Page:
Before a recent video presentation, I conducted an audience survey that revealed that 20% of the people on the call were burned out from too many virtual meetings and that another 30% didn’t like attending videoconferences. This means that before I even began my presentation, 50% of the people I was talking to were having trouble engaging with the meeting.
These types of headwinds should be expected. As I observed hundreds of virtual meetings since the beginning of the COVID-19 pandemic, I noticed audiences disconnecting from the programs and not benefiting from the information presented. Here are tips you can use at home to make your videoconferences look professional and to engage your audience.
Your home office probably has windows that allow natural light to illuminate the room. When presenting online, avoid being lit from behind because it’s harder to see your facial expressions. Instead, put the light source in front of you, behind the camera. This make you the best-lit figure in the audience’s field of vision.
The camera in your home computer isn’t designed to enhance your features. If possible, buy an external camera and position it slightly above eye level so that it looks down on you from above. You want your forehead and eyes to be slightly exaggerated and your lower face to be diminished. This makes your head appear more baby-shaped (larger forehead and eyes and smaller chin) and activates an instinctive positive reaction in adults.
Until you get an external camera and learn how to use it, elevate your laptop on a box or pedestal so that the camera looks down on you. Keeping it flat on a table at eye level exaggerates your chin and jawline and diminishes your eyes, forehead and temples. This creates a cartoon-like appearance, making you seem less real. Some people find this distortion emotionally disturbing and will struggle to follow your narrative.
Regardless of which camera you use, it’s critical to look at the camera, not your monitor. Your innate desire for eye contact causes your eyes to naturally move to the faces on your screen, often your own face, rather than toward the camera. When you look at the monitor instead of the camera, you appear to be looking past or away from your audience instead of at them. Consciously focus on looking directly at the camera.
Unfortunately, even if you appear to be looking directly at the audience, in virtual meetings you’re unable to see subtle feedback from your listeners, which is part of what stimulates your engagement with the material you’re presenting. Staring at the unblinking camera lens requires intentional discipline and expends energy that makes it difficult to maintain your focus. Actors use a simple technique to overcome this challenge: they imagine one or more familiar faces smiling at them. By superimposing happy faces on the camera, you will unconsciously respond positively to them, which will be subtly communicated to the audience.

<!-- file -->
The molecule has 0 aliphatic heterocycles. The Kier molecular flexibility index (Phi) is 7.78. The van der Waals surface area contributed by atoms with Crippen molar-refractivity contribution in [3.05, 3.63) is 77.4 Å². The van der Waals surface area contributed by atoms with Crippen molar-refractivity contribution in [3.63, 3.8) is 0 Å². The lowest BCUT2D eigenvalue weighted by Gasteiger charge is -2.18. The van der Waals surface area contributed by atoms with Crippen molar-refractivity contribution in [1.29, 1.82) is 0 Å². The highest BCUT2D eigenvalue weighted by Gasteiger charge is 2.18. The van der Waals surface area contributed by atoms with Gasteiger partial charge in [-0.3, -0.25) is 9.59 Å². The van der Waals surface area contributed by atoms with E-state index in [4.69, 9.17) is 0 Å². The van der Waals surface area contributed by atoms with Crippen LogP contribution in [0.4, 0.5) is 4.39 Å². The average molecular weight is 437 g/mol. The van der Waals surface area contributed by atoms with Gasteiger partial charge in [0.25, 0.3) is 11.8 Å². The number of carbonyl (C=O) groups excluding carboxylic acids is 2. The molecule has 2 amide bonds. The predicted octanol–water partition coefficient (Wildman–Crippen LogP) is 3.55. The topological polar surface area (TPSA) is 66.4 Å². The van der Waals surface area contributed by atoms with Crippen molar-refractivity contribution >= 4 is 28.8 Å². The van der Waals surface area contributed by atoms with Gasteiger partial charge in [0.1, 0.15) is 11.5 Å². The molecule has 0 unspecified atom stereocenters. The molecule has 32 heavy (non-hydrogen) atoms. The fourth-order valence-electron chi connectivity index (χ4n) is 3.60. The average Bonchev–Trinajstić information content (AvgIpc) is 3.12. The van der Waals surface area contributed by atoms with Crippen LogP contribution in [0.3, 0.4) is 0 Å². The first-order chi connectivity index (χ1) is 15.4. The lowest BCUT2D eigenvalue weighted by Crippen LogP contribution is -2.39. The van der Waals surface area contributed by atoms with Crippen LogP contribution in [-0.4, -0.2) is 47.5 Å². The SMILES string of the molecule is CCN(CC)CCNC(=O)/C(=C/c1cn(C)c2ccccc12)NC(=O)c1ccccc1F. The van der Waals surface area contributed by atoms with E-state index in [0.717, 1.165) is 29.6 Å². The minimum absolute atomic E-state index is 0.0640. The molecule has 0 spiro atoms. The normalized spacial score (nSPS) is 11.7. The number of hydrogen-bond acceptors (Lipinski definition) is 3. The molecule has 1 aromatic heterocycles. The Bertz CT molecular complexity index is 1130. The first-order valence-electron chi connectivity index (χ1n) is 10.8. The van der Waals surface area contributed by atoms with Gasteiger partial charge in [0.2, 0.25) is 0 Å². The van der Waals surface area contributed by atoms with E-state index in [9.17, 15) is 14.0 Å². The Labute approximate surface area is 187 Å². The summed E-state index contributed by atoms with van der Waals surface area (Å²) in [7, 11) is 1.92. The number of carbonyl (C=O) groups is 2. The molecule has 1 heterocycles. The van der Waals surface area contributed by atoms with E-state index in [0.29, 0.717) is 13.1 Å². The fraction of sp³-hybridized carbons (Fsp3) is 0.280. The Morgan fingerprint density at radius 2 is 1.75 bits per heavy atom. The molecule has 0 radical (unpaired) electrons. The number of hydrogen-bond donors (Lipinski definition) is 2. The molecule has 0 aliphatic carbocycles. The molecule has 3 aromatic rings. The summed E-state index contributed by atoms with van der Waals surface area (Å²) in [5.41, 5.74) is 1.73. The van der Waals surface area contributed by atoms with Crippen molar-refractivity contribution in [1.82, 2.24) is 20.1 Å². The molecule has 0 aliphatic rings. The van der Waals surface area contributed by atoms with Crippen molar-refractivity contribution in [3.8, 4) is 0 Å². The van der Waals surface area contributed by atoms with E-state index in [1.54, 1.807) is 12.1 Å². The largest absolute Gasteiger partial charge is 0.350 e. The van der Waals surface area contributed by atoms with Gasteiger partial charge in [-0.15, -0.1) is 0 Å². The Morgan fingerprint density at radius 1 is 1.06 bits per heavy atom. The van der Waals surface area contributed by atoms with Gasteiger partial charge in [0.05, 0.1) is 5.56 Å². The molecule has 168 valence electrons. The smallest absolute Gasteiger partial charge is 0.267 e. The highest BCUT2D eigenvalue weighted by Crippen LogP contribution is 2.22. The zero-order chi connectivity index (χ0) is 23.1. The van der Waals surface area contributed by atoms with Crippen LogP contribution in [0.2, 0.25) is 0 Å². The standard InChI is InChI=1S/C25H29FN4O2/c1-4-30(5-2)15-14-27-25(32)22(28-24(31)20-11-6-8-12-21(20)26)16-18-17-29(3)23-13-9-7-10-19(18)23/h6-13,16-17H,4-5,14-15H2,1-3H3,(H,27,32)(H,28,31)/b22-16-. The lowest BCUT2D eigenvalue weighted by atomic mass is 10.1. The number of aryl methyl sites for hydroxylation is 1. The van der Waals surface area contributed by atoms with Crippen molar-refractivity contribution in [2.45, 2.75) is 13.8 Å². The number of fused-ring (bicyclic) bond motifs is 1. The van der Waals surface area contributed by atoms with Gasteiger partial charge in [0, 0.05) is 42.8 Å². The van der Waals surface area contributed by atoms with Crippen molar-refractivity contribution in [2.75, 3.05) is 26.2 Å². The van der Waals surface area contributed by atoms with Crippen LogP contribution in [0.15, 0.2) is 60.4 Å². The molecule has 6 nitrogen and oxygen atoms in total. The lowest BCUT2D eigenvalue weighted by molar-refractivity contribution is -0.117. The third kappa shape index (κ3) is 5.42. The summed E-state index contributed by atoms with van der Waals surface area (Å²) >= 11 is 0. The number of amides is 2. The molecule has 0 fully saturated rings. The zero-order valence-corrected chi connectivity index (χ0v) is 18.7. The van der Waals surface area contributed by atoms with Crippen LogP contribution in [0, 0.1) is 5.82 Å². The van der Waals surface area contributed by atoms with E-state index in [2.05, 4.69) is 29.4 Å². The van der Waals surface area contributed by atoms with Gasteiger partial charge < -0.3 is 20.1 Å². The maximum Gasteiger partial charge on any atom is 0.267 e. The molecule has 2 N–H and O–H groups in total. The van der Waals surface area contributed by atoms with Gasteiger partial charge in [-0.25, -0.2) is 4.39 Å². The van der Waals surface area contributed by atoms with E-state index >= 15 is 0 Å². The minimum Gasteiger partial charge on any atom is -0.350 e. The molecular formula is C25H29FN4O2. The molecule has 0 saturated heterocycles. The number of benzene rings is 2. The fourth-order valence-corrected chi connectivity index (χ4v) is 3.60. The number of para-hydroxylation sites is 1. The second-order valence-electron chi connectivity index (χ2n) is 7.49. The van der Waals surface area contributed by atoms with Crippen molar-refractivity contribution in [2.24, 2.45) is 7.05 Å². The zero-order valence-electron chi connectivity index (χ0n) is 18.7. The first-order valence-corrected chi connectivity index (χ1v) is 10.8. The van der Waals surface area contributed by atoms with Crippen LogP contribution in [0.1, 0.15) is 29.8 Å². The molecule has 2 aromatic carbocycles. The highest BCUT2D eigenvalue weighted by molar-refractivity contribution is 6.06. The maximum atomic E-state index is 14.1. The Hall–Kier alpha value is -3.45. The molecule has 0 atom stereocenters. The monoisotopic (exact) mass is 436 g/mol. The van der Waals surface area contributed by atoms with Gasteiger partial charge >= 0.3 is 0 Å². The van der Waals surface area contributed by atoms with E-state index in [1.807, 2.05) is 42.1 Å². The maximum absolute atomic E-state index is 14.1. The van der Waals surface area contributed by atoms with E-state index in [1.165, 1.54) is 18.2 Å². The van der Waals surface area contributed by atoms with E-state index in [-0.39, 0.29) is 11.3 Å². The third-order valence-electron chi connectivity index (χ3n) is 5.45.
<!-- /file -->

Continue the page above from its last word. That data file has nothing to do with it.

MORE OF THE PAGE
In live meetings, nonverbal communication is part of the conversation. Research suggests that more than 50% of information is exchanged through microfacial expressions, subtle tonal shifts and body positions. None of these translate well in a virtual meeting because of the limits of the speakers and the computer screen.
To overcome these limitations and bring life to your presentations, become more expressive with your face, especially your eyes. Think about how a stage actor bridges the distance between himself and his audience by exaggerating his voice, gestures and facial movements. To maintain engagement in virtual meetings, add energy to your face and avoid gestures that exceed the boundaries of the camera’s lens.
Setting and Sound
Setting the right scene is a powerful way to communicate with your audience. In my home office, the positions of my desk, camera and lighting allow me to speak in front of my personal library; the colorful books set the context for the presentation of ideas.
Consider how you can frame yourself with art and furniture that’s visible to your audience. Avoid windows that force the camera to darken the foreground, and try to eliminate the chance that other people will walk through your space.
We recommend avoiding an electronically generated background, because a single-color background becomes dull and provides little richness to stimulate the visual cortex of your listeners. Also, the background can leave gaps if you shift position. Remember that your audience is accustomed to well-produced visual experiences on television. Subtle breakdowns in your background are distracting and can leave a poor impression.
Poor-quality sound can also reduce your audience’s engagement. Recording studios use specialized panels to dampen the way sound waves bounce off walls, floors and ceilings. An easy way to address the sound quality in your virtual meetings is to get a noise-canceling microphone that automatically eliminates undesirable sounds.
We anticipate that virtual meetings will continue to be an important tool for months to come. These simple tips will go a long way toward helping you overcome the built-in challenges of these meetings so you can rock that video call.
For more resources from the AB Advisor Institute visit http://alliancebernstein.com/go/abai.
The views expressed herein do not constitute research, investment advice or trade recommendations and do not necessarily represent the views of all AB portfolio-management teams.